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Shifting from current dietary patterns to diets rich in plant-based (PB) foods and lower in animal-based foods (ABFs) is generally regarded as a suitable strategy to improve nutritional health and reduce environmental impacts. Despite the recent growth in supply of and demand for novel plant-based foods (NPBFs), a comprehensive overview is lacking.

This review provides a synthesis of available evidence, highlights challenges, and informs public health and environmental strategies for purposeful political decision-making by systematically searching, analyzing, and summarizing the available literature.

Five peer-reviewed databases and grey literature sources were rigorously searched for publications.

Study characteristics meeting the inclusion criteria regarding NPBF nutrient composition and health and environmental outcomes in high-income countries were extracted.

Fifty-seven peer-reviewed and 36 grey literature sources were identified; these were published in 2016–2022. NPBFs typically have substantially lower environmental impacts than ABFs, but the nutritional contents are complex and vary considerably across brands, product type, and main primary ingredient. In the limited evidence on the health impacts, shifts from ABFs to PB meats were associated with positive health outcomes. However, results were mixed for PB drinks, with links to micronutrient deficiencies.

If carefully selected, certain NPBFs have the potential to be healthier and nutrient-rich alternatives to ABFs and typically have smaller environmental footprints. More disaggregated categorization of various types of NPBFs would be a helpful step in guiding consumers and key stakeholders to make informed decisions. To enable informed policymaking on the inclusion of NPBFs in dietary transitions as part of a wider net-zero and health strategy, future priorities should include nutritional food standards, labelling, and subdivisions or categorizations of NPBFs, as well as short- and long-term health studies evaluating dietary shifts from ABFs to NPBFs and standardized environmental impact assessments, ideally from independent funders.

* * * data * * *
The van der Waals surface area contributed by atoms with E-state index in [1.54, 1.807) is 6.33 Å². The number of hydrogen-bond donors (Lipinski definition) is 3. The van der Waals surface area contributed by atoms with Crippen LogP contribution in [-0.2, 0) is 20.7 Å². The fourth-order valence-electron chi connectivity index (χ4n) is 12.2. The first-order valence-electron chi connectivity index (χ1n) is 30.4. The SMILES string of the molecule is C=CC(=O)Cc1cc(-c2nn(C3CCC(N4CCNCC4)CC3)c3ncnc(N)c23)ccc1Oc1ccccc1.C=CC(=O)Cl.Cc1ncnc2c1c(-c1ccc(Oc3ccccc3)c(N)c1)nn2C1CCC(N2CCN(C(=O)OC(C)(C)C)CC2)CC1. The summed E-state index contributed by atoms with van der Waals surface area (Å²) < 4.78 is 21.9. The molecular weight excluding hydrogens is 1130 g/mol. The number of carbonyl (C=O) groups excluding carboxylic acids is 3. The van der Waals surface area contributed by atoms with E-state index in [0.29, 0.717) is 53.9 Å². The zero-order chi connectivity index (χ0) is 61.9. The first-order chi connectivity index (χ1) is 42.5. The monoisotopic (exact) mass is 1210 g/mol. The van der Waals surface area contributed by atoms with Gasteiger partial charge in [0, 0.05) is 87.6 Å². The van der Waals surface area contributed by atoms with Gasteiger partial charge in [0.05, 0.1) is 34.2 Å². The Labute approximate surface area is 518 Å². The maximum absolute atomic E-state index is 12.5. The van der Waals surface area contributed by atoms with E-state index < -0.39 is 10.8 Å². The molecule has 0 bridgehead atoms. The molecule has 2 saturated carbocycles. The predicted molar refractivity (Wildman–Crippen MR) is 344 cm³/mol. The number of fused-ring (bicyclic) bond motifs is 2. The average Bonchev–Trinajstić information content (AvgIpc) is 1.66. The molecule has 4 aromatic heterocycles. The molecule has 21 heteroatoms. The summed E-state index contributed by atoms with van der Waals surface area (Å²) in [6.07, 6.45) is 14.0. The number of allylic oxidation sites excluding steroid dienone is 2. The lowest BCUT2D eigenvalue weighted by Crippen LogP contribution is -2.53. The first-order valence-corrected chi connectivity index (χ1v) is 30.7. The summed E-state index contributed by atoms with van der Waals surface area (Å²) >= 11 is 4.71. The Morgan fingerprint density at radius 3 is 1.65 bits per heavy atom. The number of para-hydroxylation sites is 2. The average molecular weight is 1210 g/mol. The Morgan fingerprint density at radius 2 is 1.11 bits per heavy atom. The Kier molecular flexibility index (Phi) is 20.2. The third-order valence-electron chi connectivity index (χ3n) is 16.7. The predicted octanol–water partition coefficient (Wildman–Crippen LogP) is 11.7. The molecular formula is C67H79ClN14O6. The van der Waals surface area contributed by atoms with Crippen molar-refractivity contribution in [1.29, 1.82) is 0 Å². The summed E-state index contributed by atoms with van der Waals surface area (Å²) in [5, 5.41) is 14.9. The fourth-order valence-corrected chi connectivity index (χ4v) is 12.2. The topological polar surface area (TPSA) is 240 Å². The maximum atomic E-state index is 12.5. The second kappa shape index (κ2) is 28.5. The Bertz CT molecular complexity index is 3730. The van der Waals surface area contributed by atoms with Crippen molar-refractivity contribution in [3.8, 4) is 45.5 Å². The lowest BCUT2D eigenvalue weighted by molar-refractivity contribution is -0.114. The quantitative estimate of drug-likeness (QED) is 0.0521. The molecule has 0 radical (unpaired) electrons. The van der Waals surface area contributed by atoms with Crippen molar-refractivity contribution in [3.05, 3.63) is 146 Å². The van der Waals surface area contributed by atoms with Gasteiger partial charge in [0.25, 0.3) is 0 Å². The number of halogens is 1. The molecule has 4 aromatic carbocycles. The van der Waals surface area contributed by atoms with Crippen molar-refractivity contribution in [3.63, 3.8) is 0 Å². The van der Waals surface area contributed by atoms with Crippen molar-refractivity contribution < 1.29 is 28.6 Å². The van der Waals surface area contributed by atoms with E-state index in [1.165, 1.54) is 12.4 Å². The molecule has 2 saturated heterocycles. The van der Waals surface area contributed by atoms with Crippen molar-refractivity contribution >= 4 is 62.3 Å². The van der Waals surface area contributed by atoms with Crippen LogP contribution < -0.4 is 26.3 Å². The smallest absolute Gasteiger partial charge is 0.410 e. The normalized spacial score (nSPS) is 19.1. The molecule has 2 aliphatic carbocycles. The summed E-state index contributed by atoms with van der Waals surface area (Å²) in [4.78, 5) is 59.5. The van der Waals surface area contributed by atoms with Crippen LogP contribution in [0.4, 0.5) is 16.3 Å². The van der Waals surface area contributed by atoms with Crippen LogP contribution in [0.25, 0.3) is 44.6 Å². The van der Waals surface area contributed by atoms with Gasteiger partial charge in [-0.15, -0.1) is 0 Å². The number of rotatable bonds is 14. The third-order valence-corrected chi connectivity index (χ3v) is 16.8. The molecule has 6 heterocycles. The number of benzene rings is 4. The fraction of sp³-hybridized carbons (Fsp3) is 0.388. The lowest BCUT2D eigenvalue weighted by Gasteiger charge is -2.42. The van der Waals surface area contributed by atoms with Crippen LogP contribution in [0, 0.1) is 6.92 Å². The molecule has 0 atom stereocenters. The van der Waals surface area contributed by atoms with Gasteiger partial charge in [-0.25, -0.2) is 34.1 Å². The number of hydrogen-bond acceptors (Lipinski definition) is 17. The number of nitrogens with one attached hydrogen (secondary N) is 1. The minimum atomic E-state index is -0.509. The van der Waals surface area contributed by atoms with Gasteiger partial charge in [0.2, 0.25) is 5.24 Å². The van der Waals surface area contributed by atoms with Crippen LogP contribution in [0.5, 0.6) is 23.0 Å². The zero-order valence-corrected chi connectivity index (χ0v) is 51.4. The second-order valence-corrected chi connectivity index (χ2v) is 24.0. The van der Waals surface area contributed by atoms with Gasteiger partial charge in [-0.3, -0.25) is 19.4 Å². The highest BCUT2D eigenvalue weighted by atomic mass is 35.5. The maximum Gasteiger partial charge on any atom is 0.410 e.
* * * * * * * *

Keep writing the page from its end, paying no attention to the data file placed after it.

The fragile interconnection between food systems and the environment is increasingly evident. 1–3 While current agricultural practices are damaging the environment, environmental change is putting food supplies at risk of disruption if timely adaptation strategies are not used. 4–8 This relationship exists at a time when food systems are already struggling to provide healthy diets for all, with many populations experiencing a coexistence of undernutrition and obesity. 1 , 3

Structural changes in food systems are critical to both safeguard people’s health and accomplish the climate adaptation and mitigation commitments mentioned in The United Nations Framework Convention on Climate Change 9 and the United Nations’ Sustainable Development Goals. 10 While production-side strategies can contribute toward climate mitigation, substantial opportunities for further emission reductions and acceleration toward net-zero targets can be achieved through dietary changes and the resulting lower demand for foods with a large environmental footprint.